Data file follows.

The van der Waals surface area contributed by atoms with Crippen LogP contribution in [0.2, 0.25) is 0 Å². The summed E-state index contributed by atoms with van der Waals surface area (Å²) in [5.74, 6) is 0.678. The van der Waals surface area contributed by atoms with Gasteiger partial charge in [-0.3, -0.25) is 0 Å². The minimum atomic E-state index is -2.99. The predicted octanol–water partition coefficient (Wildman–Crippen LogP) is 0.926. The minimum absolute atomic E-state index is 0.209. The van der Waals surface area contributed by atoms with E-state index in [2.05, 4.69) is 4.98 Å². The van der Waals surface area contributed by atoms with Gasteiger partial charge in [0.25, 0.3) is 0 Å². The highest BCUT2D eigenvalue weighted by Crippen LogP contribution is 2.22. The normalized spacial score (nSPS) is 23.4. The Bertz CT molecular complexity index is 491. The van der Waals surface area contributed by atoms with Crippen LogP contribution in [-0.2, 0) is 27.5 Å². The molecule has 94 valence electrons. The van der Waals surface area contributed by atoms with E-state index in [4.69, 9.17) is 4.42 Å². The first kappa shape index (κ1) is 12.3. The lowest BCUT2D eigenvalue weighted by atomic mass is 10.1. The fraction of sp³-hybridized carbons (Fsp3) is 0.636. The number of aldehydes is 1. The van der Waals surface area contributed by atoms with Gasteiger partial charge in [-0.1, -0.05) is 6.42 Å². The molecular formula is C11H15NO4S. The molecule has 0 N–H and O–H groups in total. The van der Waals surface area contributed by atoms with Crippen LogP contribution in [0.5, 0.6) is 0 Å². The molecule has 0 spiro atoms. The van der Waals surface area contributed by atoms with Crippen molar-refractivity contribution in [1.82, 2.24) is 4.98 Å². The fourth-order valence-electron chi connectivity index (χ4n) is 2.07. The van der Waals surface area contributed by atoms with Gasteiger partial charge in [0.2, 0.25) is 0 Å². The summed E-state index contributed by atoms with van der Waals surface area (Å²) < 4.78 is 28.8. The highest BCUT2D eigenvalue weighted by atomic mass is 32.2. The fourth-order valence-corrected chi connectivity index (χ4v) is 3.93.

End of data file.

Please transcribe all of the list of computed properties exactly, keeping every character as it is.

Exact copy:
The van der Waals surface area contributed by atoms with Crippen LogP contribution in [0.2, 0.25) is 0 Å². The summed E-state index contributed by atoms with van der Waals surface area (Å²) in [5.74, 6) is 0.678. The van der Waals surface area contributed by atoms with Gasteiger partial charge in [-0.3, -0.25) is 0 Å². The minimum atomic E-state index is -2.99. The predicted octanol–water partition coefficient (Wildman–Crippen LogP) is 0.926. The minimum absolute atomic E-state index is 0.209. The van der Waals surface area contributed by atoms with E-state index in [2.05, 4.69) is 4.98 Å². The van der Waals surface area contributed by atoms with Gasteiger partial charge in [0.25, 0.3) is 0 Å². The highest BCUT2D eigenvalue weighted by Crippen LogP contribution is 2.22. The normalized spacial score (nSPS) is 23.4. The Bertz CT molecular complexity index is 491. The van der Waals surface area contributed by atoms with Crippen LogP contribution in [-0.2, 0) is 27.5 Å². The molecule has 94 valence electrons. The van der Waals surface area contributed by atoms with E-state index in [4.69, 9.17) is 4.42 Å². The first kappa shape index (κ1) is 12.3. The lowest BCUT2D eigenvalue weighted by atomic mass is 10.1. The fraction of sp³-hybridized carbons (Fsp3) is 0.636. The number of aldehydes is 1. The van der Waals surface area contributed by atoms with Gasteiger partial charge in [-0.1, -0.05) is 6.42 Å². The molecular formula is C11H15NO4S. The molecule has 0 N–H and O–H groups in total. The van der Waals surface area contributed by atoms with Crippen LogP contribution in [0.5, 0.6) is 0 Å². The molecule has 0 spiro atoms. The van der Waals surface area contributed by atoms with Crippen molar-refractivity contribution in [1.82, 2.24) is 4.98 Å². The fourth-order valence-electron chi connectivity index (χ4n) is 2.07. The van der Waals surface area contributed by atoms with Gasteiger partial charge in [0.2, 0.25) is 0 Å². The summed E-state index contributed by atoms with van der Waals surface area (Å²) < 4.78 is 28.8. The highest BCUT2D eigenvalue weighted by atomic mass is 32.2. The fourth-order valence-corrected chi connectivity index (χ4v) is 3.93.